'A great year for air cargo', which now makes up one third of airline business
Airlines are more likely to invest in cargo, and particularly technology, now that freight revenue ...
So Alexandre de Juniac, chairman and CEO of Air France-KLM, is to leave the high-cost, union-active carrier for the more demure job of leading IATA.
Mr de Juniac has led AF-KLM for three years – during which the carrier has had to restructure its short haul operations, fight with labour (quite literally) and has struggle with losses in cargo, leading to a diminished freighter fleet.
The airline has now, after four years of losses, posted an operating profit, mostly on the back of low fuel prices, but continues to struggle with being competitive, particularly in light of the Gulf carriers’ excursions into Europe.
You can perhaps see why he would prefer the IATA job. As a former chief of staff to Christine Lagarde when she was France’s finance minister, he has political experience, a useful talent in IATA, both internally and externally, you could argue.
While his departure leaves a gap at Air France-KLM – to be filled before August 1 according to the carrier – perhaps more interesting is how he will lead IATA.
Sources in the association have noted that while Tony Tyler has been a good leader on the whole, he has a rather relaxed attitude to the job and its hours. Since he announced his intention to leave, heightened internal politics and something of a power battle has reportedly been going on.
The announcement puts to rest months of speculation over the role. The director general must have been CEO of an airline – but there have often been accusations of bias towards Europe. There have only been six DGs since 1946, of which just one was not European, Canadian Pierre Jean Jeanniot (1993-2002).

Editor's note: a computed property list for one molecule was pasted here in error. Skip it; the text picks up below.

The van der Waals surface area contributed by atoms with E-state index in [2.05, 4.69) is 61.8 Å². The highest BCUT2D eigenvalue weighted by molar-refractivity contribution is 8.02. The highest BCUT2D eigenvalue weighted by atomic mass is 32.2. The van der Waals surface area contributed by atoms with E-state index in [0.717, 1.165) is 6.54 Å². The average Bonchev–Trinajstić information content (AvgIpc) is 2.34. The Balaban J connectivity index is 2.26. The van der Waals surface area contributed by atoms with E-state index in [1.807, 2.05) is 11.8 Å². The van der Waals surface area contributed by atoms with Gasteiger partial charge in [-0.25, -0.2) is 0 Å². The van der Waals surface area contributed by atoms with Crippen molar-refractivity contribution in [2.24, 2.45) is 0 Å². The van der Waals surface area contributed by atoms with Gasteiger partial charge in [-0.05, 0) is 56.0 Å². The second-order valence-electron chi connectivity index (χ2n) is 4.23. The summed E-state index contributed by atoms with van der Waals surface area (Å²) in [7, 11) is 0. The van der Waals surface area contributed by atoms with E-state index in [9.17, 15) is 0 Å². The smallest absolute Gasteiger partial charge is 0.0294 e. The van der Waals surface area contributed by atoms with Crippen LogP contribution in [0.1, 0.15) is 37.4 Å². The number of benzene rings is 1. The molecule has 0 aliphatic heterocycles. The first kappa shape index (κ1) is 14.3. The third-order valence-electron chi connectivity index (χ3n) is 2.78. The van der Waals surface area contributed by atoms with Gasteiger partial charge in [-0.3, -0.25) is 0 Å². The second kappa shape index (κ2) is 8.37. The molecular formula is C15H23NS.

Sources in IATA said the succession was always going to be tricky in the current airline climate. The Gulf carriers were said to be resistant to a US appointment, while the US and some European airlines were not keen on the idea of a director general from a Middle Eastern carrier. That reduced even further a small pool of potential candidates.
Tony Tyler was a breath of fresh air for the association, following the widely disliked and feared Giovanni Bisignani. What’s more, he knows and cares about air cargo, as well as having spent more than 30 years in the airline business.
Mr de Juniac, in contrast, only joined Air France in 2011. It will be interesting to see how he walks the political tightrope between the Gulf carriers and the legacy carriers, as well as manages an association which can both infuriate as well as boost the industry.
There is little indication so far. Mr de Juniac said, in a press statement: “I am honored by the confidence of my industry colleagues and mindful of the heavy responsibilities that the director general and CEO bears. Tony Tyler has done a great job at the helm of IATA and I am excited to succeed him.
“IATA has a critical role to play in supporting the success of the aviation industry – leading advocacy, safeguarding the industry’s money, building the standards that underpin global connectivity and partnering with stakeholders and governments to drive important changes. I look forward to leading IATA as it supports safe, efficient and sustainable global connectivity.”